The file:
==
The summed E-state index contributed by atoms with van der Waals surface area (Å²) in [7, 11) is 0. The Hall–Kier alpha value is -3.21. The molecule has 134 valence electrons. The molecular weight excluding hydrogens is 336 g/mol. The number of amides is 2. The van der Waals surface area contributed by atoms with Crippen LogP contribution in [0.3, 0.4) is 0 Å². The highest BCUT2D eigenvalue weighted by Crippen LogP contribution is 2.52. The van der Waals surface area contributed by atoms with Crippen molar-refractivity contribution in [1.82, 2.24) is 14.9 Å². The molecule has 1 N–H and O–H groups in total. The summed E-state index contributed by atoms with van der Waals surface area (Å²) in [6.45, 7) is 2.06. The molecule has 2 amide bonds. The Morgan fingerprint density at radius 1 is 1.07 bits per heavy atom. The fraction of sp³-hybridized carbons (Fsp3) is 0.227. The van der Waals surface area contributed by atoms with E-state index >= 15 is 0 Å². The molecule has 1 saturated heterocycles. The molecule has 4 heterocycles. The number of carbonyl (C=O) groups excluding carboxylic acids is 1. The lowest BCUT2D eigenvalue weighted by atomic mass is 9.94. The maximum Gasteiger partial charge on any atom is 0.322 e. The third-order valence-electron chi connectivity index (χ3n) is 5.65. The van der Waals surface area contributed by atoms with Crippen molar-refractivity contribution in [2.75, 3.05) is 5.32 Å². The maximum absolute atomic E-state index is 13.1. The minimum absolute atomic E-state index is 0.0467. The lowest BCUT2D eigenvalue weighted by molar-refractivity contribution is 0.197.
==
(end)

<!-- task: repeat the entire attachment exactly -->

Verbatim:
The summed E-state index contributed by atoms with van der Waals surface area (Å²) in [7, 11) is 0. The Hall–Kier alpha value is -3.21. The molecule has 134 valence electrons. The molecular weight excluding hydrogens is 336 g/mol. The number of amides is 2. The van der Waals surface area contributed by atoms with Crippen LogP contribution in [0.3, 0.4) is 0 Å². The highest BCUT2D eigenvalue weighted by Crippen LogP contribution is 2.52. The van der Waals surface area contributed by atoms with Crippen molar-refractivity contribution in [1.82, 2.24) is 14.9 Å². The molecule has 1 N–H and O–H groups in total. The summed E-state index contributed by atoms with van der Waals surface area (Å²) in [6.45, 7) is 2.06. The molecule has 2 amide bonds. The Morgan fingerprint density at radius 1 is 1.07 bits per heavy atom. The fraction of sp³-hybridized carbons (Fsp3) is 0.227. The van der Waals surface area contributed by atoms with E-state index >= 15 is 0 Å². The molecule has 1 saturated heterocycles. The molecule has 4 heterocycles. The number of carbonyl (C=O) groups excluding carboxylic acids is 1. The lowest BCUT2D eigenvalue weighted by atomic mass is 9.94. The maximum Gasteiger partial charge on any atom is 0.322 e. The third-order valence-electron chi connectivity index (χ3n) is 5.65. The van der Waals surface area contributed by atoms with Crippen molar-refractivity contribution in [2.75, 3.05) is 5.32 Å². The maximum absolute atomic E-state index is 13.1. The minimum absolute atomic E-state index is 0.0467. The lowest BCUT2D eigenvalue weighted by molar-refractivity contribution is 0.197.